Some parts of the article are strongly connected to two other recent articles by the authors [Trans. Am. Math. Soc. 353, No. 9, 3585–3602 (2001; Zbl 1005.53035) and Trans. Am. Math. Soc. 356, No. 3, 1233–1270 (2004; Zbl 1046.53027)]. The article under review can be read independently, but the two additional articles contain important side results.

Let us give some precise definitions. A complete connected metric space \(X\) is called a complete length space if every pair of points in the space is joined by a length minimizing rectifiable curve. Let \(\delta>0\). We define \(\pi_1(X,\delta,p)\) to be the subgroup of \(\pi_1(X,p)\) generated by the homotopy classes of loops of the form \(\alpha^{-1}\cdot\beta\cdot \alpha\) where \(\beta:[0,1]\to X\) is a rectifiable loop of length \(<\delta\) and where \(\alpha\) is a path from \(p\) to \(\beta(0)=\beta(1)\). Obviously, \(\pi_1(X,\delta,p)\) is a normal subgroup of \(\pi_1(X,p)\). It can be shown that \(X\) has a uniquely determined connected cover \(\pi:\widetilde X^\delta\to X\), \(\pi(\widetilde p)=p\), with \(\pi_*(\pi_1(\widetilde X^\delta,\widetilde p))=\pi_1(X,\delta,p)\). This cover is independent of the choice of \(p\), and is again a complete length space. If \(\rho<\tau\), then \(\widetilde X^\rho\) covers \(\widetilde X^\tau\).

The covering spectrum of \(X\) is the set of all \(\rho>0\) such that the cover \(\widetilde X^\rho\to \widetilde X^\tau\) is a non-trivial cover for all \(\tau>\rho\).

From now on let \(X\) be compact. In this case, it is shown that \(\lim_{\tau\to \rho,\;\tau<\rho} \widetilde X^\tau=\widetilde X^\rho.\) Hence, \(\delta \mapsto \widetilde X^\delta\) is lower semi-continuous, and the covering spectrum contains exactly the positive numbers where this functions fails to be continuous.

The covering spectrum of a compact length space is a discrete subset of the positive real numbers, bounded from above by the diameter of \(X\). It is finite (in other words \(0\) is not an accumulation point), if and only if \(X\) has a universal cover.

The covering spectrum has various relations to the length spectrum and its variants. We want to give some examples and we refer for exact definitions, variants and extension to the article.

For example if \(M\) is a compact length space with a simply connected universal cover and if \(\delta\) is in the covering spectrum, then \(2\delta\) is in the minimum length spectrum of \(X\) which is in turn a subset of the length spectrum. If one replaces the existence of a simply connected universal cover by the weaker assumption that a universal cover \(\widetilde X_U\) exists, then \(2\delta\) is still in the image of the minimum marked length map, which is a “spectral invariant” whose defintion is obtained from the minimum marked length spectrum by using the Deck transformation of \(\widetilde X_U\to X\) instead of \(\pi_1(X)\).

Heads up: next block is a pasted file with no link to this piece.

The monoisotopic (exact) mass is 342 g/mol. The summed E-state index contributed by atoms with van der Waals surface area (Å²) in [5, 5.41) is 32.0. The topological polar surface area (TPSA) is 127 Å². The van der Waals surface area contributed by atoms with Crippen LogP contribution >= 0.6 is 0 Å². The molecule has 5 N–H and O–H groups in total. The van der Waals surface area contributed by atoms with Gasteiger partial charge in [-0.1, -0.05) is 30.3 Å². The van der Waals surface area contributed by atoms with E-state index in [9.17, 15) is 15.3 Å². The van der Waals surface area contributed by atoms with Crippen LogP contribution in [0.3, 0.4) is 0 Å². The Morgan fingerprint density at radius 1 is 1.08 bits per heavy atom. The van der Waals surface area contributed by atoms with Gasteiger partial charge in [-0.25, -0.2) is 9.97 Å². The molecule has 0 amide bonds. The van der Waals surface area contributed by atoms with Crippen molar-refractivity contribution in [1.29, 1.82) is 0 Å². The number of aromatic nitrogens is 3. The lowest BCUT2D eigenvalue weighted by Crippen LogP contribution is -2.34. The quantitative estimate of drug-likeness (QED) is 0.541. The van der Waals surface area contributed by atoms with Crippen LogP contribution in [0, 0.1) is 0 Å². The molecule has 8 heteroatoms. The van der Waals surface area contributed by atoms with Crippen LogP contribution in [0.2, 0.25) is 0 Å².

It is also shown that two compact length spaces with universal covers, having the same minimum marked length spectrum, also share the same covering spectrum.

Several sections of the article are devoted to studying the behavior of the covering spectrum under Gromov-Hausdorff limits. The covering spectrum has much better compatibility properties with Gromov-Hausdorff limits than the standard variants of the length spectrum.

One of the main results states: If \(X_i\) is a sequence of compact length spaces converging to a compact length space \(Y\), then the covering spectra of \(X_i\) converge (in a suitable sense of “pointwise” convergence of spectra without multiplicity) to the covering spectrum of \(Y\). As an application it can be deduced that if \(C\) is a Gromov-Hausdorff connected class of compact length spaces with a common discrete length spectrum, then all compact length spaces in the closure of \(C\) have the same covering spectrum as well. As another application one finds uniform gaps in the covering spectrum.

The last section studies the relations of the covering spectrum to the spectrum of the Laplace operator. If \(C\) is a set of Laplace isospectral manifolds which are negatively curved, then there are only finitely many distinct covering spectra for the manifolds in this class. By studying quotients of Heisenberg groups as in [C. S. Gordon, Contemp. Math. 51, 63–80 (1986; Zbl 0591.53042)], one obtains examples of Laplace isospectral manifolds with different covering spectrum. On the other hand, Komatsu pairs of Sunada isospectral manifolds share the same covering spectrum. (Example 10.3 contains an error of minor importance which was corrected by the authors in the Erratum.)

The article is very well written in an essentially self-contained manner. It introduces new and interesting concepts without using heavy machinery. Hence, it is also accessible for young mathematicians who start working on subjects related to length spaces.

Some parts of the article are strongly connected to two other recent articles by the authors [Trans. Am. Math. Soc. 353, No. 9, 3585–3602 (2001; Zbl 1005.53035) and Trans. Am. Math. Soc. 356, No. 3, 1233–1270 (2004; Zbl 1046.53027)]. The article under review can be read independently, but the two additional articles contain important side results.

Reviewer: Bernd Ammann (Vandœuvre-les-Nancy)